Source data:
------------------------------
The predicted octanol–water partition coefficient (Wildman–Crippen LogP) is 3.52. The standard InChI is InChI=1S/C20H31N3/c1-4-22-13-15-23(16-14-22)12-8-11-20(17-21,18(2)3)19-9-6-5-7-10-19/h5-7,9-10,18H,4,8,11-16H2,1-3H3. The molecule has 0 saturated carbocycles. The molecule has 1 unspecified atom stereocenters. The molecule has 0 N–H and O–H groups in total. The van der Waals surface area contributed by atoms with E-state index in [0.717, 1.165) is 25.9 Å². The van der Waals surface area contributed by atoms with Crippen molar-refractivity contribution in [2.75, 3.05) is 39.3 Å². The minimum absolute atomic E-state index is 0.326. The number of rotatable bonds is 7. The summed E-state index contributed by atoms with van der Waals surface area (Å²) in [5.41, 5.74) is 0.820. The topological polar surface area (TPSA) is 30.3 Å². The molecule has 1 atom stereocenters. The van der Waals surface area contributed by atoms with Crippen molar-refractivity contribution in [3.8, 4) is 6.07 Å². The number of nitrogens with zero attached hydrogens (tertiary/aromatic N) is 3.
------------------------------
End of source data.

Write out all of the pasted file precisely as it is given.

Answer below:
The predicted octanol–water partition coefficient (Wildman–Crippen LogP) is 3.52. The standard InChI is InChI=1S/C20H31N3/c1-4-22-13-15-23(16-14-22)12-8-11-20(17-21,18(2)3)19-9-6-5-7-10-19/h5-7,9-10,18H,4,8,11-16H2,1-3H3. The molecule has 0 saturated carbocycles. The molecule has 1 unspecified atom stereocenters. The molecule has 0 N–H and O–H groups in total. The van der Waals surface area contributed by atoms with E-state index in [0.717, 1.165) is 25.9 Å². The van der Waals surface area contributed by atoms with Crippen molar-refractivity contribution in [2.75, 3.05) is 39.3 Å². The minimum absolute atomic E-state index is 0.326. The number of rotatable bonds is 7. The summed E-state index contributed by atoms with van der Waals surface area (Å²) in [5.41, 5.74) is 0.820. The topological polar surface area (TPSA) is 30.3 Å². The molecule has 1 atom stereocenters. The van der Waals surface area contributed by atoms with Crippen molar-refractivity contribution in [3.8, 4) is 6.07 Å². The number of nitrogens with zero attached hydrogens (tertiary/aromatic N) is 3.